It was only a matter of time before a city banned hydraulic fracturing in California – a “home rule” state, where cities and localities are permitted by constitutional amendment to enact and enforce their own zoning laws as they see fit, so long as those laws stay within the bounds of state and federal constitutions.

Los Angeles has exercised its home rule powers, putting a moratorium on the use of any well stimulation techniques, including hydraulic fracturing and acid matrix stimulation. This moratorium comes only two months after SB 4 became effective with a statewide directive to comprehensively regulate the use of well stimulation techniques in California. Despite SB 4’s comprehensive regulatory scheme, the Los Angeles City Council voted unanimously for the moratorium, thereby prohibiting not only stimulation treatments used for the purposes of increasing formation productivity, but also the use of miniscule amounts of acid for routine well maintenance. As many of our readers already know, SB 4 exempts any routine maintenance from regulation. Furthermore, SB 4 does not regulate the use of acid stimulation where the acid is less than a 7% concentration. The Los Angeles ban will impact operators seeking to conduct these activities within the city limits or within areas that provide drinking water to the city.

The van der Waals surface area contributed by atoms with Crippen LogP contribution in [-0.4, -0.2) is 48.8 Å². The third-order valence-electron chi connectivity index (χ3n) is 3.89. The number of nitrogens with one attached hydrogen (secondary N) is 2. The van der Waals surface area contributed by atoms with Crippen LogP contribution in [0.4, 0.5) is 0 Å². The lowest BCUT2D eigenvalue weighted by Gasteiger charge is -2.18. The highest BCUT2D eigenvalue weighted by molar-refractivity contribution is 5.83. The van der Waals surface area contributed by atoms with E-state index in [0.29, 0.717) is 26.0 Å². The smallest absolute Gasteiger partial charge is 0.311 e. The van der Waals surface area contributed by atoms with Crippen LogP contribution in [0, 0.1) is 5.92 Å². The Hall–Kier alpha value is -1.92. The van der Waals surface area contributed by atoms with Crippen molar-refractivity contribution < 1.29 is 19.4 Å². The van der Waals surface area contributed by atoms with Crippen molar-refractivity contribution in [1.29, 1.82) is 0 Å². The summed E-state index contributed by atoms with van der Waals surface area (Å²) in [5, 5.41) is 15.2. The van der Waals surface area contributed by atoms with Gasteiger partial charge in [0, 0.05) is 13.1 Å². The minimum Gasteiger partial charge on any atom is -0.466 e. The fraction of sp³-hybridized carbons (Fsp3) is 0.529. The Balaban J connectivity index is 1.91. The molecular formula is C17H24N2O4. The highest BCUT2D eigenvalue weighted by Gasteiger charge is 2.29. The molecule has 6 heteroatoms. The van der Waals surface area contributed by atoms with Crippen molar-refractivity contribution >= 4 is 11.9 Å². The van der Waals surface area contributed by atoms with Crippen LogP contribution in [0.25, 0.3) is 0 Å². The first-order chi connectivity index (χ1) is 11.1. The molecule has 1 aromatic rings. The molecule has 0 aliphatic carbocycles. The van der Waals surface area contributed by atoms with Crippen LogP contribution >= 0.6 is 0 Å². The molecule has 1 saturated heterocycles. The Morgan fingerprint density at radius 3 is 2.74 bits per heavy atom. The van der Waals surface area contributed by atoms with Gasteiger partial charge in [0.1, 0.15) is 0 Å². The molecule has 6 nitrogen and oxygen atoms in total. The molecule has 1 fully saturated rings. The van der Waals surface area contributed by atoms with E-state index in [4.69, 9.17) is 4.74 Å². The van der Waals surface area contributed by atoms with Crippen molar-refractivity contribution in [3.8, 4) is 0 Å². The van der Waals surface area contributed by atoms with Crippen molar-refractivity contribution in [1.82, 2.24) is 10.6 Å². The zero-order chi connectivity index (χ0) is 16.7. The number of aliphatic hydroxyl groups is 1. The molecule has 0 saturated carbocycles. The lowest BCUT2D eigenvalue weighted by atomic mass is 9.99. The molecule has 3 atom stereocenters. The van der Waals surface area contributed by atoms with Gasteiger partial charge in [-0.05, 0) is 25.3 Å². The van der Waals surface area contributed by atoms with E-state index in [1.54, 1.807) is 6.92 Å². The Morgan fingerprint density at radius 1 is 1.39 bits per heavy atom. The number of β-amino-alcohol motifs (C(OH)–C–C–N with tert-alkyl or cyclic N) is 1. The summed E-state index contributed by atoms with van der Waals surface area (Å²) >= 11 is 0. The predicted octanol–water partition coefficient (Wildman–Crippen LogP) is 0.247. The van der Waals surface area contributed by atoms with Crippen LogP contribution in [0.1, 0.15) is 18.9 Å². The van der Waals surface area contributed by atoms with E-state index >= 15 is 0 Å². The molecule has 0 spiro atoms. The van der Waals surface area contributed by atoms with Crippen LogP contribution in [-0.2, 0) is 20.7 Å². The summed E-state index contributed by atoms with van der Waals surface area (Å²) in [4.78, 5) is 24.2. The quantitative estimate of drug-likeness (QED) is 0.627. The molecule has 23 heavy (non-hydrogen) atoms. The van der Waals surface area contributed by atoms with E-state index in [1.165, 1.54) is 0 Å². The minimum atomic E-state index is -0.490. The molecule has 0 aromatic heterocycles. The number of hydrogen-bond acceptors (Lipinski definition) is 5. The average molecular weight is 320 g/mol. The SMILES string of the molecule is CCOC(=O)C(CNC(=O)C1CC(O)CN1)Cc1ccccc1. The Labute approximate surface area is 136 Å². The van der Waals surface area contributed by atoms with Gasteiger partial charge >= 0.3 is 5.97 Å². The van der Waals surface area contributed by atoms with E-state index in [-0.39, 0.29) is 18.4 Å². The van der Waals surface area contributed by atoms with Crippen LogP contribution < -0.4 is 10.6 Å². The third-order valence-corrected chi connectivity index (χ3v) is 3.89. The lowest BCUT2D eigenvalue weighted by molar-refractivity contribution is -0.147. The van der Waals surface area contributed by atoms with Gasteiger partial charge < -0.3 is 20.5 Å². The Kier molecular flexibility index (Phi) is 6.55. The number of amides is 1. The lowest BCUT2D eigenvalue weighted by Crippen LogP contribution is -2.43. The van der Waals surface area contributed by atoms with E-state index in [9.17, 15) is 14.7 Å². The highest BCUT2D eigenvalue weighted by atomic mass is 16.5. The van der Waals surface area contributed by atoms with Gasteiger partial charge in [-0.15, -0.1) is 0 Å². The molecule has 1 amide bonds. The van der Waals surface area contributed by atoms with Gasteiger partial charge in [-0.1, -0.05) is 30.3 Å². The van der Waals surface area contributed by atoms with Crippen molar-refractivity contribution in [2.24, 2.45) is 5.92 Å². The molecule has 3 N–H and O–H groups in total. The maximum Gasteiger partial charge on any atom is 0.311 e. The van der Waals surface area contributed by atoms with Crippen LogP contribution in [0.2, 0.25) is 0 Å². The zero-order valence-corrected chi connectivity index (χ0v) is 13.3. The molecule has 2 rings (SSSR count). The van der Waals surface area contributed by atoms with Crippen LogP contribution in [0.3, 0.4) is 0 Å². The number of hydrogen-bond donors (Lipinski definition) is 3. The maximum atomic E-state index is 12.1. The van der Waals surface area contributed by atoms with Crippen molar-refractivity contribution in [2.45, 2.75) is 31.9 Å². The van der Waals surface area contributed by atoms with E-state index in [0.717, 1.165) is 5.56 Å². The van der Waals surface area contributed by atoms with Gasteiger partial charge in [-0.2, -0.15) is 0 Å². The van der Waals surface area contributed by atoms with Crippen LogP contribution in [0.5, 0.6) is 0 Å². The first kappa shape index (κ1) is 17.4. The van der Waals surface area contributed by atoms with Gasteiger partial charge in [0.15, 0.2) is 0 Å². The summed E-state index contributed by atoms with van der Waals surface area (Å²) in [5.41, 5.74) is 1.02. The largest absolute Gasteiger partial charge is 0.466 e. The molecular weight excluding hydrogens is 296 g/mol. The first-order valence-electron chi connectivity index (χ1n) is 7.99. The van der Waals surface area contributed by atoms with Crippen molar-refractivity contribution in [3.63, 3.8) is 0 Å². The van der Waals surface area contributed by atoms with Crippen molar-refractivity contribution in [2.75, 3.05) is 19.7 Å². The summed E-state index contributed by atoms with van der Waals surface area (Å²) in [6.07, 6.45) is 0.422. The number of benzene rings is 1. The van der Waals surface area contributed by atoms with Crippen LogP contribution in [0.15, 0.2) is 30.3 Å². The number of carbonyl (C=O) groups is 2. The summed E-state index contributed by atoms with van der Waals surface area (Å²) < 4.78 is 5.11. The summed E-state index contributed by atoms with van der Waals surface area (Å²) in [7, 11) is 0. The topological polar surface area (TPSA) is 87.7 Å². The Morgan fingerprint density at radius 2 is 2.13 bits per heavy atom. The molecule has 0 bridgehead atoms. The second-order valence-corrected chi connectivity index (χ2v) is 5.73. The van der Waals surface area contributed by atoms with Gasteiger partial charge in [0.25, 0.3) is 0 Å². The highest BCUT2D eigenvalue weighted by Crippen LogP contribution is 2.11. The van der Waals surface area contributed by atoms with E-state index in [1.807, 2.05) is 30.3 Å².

The purported purpose of the ban is to stop the use of well stimulation techniques until the Los Angeles City Council “decides” that Los Angeles residents are adequately protected from the alleged risks of the practice. This is in spite of the fact that a year-long study on hydraulic fracturing in the Inglewood Oil Field found that there are no adverse effects on health or the environment. The Los Angeles City Council has directed the City Attorney to draft regulations barring the practice, and it is unclear what metric will be used to make a “determination” that Los Angeles residents are protected. Los Angeles is the largest city in the country to ban hydraulic fracturing, although not the first nationwide. The state governments of Ohio and Colorado are currently litigating local bans on hydraulic fracturing.

As previously reported (see February 24, 2014 post), Senator Holly Mitchell (D-Los Angeles) has introduced another attempt to place a moratorium on well stimulation activities statewide, despite voting for SB 4 (which permits well stimulations to occur) just last September. Her new bill, SB 1132, would ban the practice until the independent study called for in SB 4 is conducted.